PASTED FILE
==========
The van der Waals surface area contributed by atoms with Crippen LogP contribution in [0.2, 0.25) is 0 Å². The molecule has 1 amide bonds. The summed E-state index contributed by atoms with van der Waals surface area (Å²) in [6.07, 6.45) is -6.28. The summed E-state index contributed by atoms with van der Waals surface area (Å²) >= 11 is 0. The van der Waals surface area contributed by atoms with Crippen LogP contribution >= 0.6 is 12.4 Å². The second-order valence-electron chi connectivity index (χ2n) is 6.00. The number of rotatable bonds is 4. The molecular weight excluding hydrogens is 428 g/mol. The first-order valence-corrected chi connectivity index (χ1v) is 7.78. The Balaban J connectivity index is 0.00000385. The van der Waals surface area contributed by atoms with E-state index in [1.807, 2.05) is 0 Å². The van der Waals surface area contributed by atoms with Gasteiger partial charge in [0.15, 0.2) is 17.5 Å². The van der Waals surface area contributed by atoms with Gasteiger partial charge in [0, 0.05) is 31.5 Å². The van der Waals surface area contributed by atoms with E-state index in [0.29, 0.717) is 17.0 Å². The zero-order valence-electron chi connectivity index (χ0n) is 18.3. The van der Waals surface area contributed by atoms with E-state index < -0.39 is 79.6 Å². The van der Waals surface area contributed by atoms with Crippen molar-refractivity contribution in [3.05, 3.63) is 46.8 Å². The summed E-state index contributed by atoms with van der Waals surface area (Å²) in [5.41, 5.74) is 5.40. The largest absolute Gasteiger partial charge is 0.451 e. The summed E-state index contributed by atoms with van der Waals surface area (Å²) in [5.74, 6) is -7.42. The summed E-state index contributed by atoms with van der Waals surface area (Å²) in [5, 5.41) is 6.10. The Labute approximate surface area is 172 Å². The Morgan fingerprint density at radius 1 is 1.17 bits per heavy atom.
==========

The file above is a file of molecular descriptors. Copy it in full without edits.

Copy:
The van der Waals surface area contributed by atoms with Crippen LogP contribution in [0.2, 0.25) is 0 Å². The molecule has 1 amide bonds. The summed E-state index contributed by atoms with van der Waals surface area (Å²) in [6.07, 6.45) is -6.28. The summed E-state index contributed by atoms with van der Waals surface area (Å²) >= 11 is 0. The van der Waals surface area contributed by atoms with Crippen LogP contribution >= 0.6 is 12.4 Å². The second-order valence-electron chi connectivity index (χ2n) is 6.00. The number of rotatable bonds is 4. The molecular weight excluding hydrogens is 428 g/mol. The first-order valence-corrected chi connectivity index (χ1v) is 7.78. The Balaban J connectivity index is 0.00000385. The van der Waals surface area contributed by atoms with E-state index in [1.807, 2.05) is 0 Å². The van der Waals surface area contributed by atoms with Gasteiger partial charge in [0.15, 0.2) is 17.5 Å². The van der Waals surface area contributed by atoms with Gasteiger partial charge in [0, 0.05) is 31.5 Å². The van der Waals surface area contributed by atoms with E-state index in [0.29, 0.717) is 17.0 Å². The zero-order valence-electron chi connectivity index (χ0n) is 18.3. The van der Waals surface area contributed by atoms with E-state index < -0.39 is 79.6 Å². The van der Waals surface area contributed by atoms with Crippen molar-refractivity contribution in [3.05, 3.63) is 46.8 Å². The summed E-state index contributed by atoms with van der Waals surface area (Å²) in [5.41, 5.74) is 5.40. The largest absolute Gasteiger partial charge is 0.451 e. The summed E-state index contributed by atoms with van der Waals surface area (Å²) in [5.74, 6) is -7.42. The summed E-state index contributed by atoms with van der Waals surface area (Å²) in [5, 5.41) is 6.10. The Labute approximate surface area is 172 Å². The Morgan fingerprint density at radius 1 is 1.17 bits per heavy atom.